Last fall, I was 24 years old and I had heard my friend mention that she had recently gone to the dermatologist to get a full body check and something about her mentioning that she randomly decided she wanted to go stuck with me. Being a fair-skinned, redhead I knew that I had a higher risk to develop skin cancer than most people, but I always just thought ‘it won’t happen to me’.
I’m a healthy, young girl who wears sunscreen most of the time, wants to lay out on the beach to get some light color, gets an occasional sunburn, but overall is good at managing her skin, so I’m thinking I will be able to go into this scheduled dermatology appointment and leave with confidence and a clear mind knowing that I did the right thing by getting everything checked.
Little did I know that I would leave that appointment with two shave biopsies, where they just take the first layer of any spot that they think has a chance for being irregular. The doctor did a full skin check on me, and she decided that she wanted to take two of my spots for further testing. I remember feeling like ‘wow, I’m glad I came!’
Shave biopsies are just the beginning step to when things look ‘off’ or atypical. A lot of the times the biopsies come back and there isn’t anything wrong, and the doctor just took them off as a precautionary step. These don’t require any stitches (normally) and just heal up with some neosporin and a bandaid.
Well, both of my biopsies came back atypical, meaning that they were pre-cancerous spots that would need to be further removed. The first spot was on the back of my right calf and I remember thinking, ‘that LITTLE freckle was a pre-cancerous spot?!’ It was so tiny, like the size of a pencil point but it was dark. I was just thankful that my doctor caught it.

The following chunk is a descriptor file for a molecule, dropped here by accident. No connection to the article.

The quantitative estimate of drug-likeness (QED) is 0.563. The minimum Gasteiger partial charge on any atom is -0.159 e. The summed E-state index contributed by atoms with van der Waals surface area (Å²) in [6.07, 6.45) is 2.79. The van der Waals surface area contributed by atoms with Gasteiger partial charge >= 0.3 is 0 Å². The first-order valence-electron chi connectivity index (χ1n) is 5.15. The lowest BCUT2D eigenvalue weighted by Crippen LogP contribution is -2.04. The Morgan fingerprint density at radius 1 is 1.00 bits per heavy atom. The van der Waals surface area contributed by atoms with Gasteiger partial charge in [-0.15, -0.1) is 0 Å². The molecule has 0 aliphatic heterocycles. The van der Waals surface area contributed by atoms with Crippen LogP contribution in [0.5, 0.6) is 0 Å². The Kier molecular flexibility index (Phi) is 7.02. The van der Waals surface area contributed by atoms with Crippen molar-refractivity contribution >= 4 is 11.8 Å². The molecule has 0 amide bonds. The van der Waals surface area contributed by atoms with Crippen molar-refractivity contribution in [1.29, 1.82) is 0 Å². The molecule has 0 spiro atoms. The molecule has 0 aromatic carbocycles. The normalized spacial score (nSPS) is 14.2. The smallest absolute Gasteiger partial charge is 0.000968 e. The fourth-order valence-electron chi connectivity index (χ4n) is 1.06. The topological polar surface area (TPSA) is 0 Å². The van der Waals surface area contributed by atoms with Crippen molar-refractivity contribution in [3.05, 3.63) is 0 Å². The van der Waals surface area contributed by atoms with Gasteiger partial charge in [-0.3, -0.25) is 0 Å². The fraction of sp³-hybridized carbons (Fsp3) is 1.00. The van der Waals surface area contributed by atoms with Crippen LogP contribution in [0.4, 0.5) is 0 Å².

She also caught a spot on my right breast that was fairly large, about the size of a pencil eraser (yes, they compare everything to pencils at the derm!) but I had realized that it was either growing or it was changing shape, so she took that for biopsy and sure enough, it came back atypical.
That spot on my breast was so close to my nipple that I was actually going to need to go to a plastic surgeon to get it removed so that she didn’t do any further damage or scarring to my breast.
When I got these phone calls, I just remember thinking that I am so glad that I went when I did because I clearly needed to have a full body skin check.
Over the course of the next few weeks, I got the spot on my right calf removed and had about 5 stitches to keep it all together. My right breast was done at a plastic surgeons office and it was a humbling experience. I was only given local anesthesia so I was awake during the whole thing. My eyes wondered down during the procedure and I really had never seen a gash so deep or bleeding so much – this wasn’t just your typical cut.
I was given 12 stitches total on my right breast, and the plastic surgeon was able to do almost all of them underneath my skin so that it wouldn’t leave a big scar. Luckily today, almost a year later, it looks completely normal and I’m very thankful for the doctor, but further thankful that both of those tests were deemed complete after being further removed.
So I was in the clear. I made my six month appointment, since I knew it would be smart for me to come back in six months.
When June rolled around, I had noticed some other spots that I wanted the doctor to look at so it was perfect timing for another appointment.
So what am I looking for in these spots? Honestly, just anything that has changed at all or catches my eye for being ‘new’. Thankfully, I know my body pretty well, but obviously I’m a freckle-y girl and have a ton of spots all over! They are often darker than normal or for me, have been pinker than normal. I don’t have any misshaped spots, just like very dark (unlike my brown freckles) or really pink.
Lo and behold at the 6-month follow up, I needed to get more spots removed.
P.S. I think that maybe over 20 people have now seen me completely naked. At first I was like ‘ughhhh this is so awkward’, but now I’m like ‘okay please check everywhere!!! Need to see inbetween my toes? My underarms? My butt? Just check!”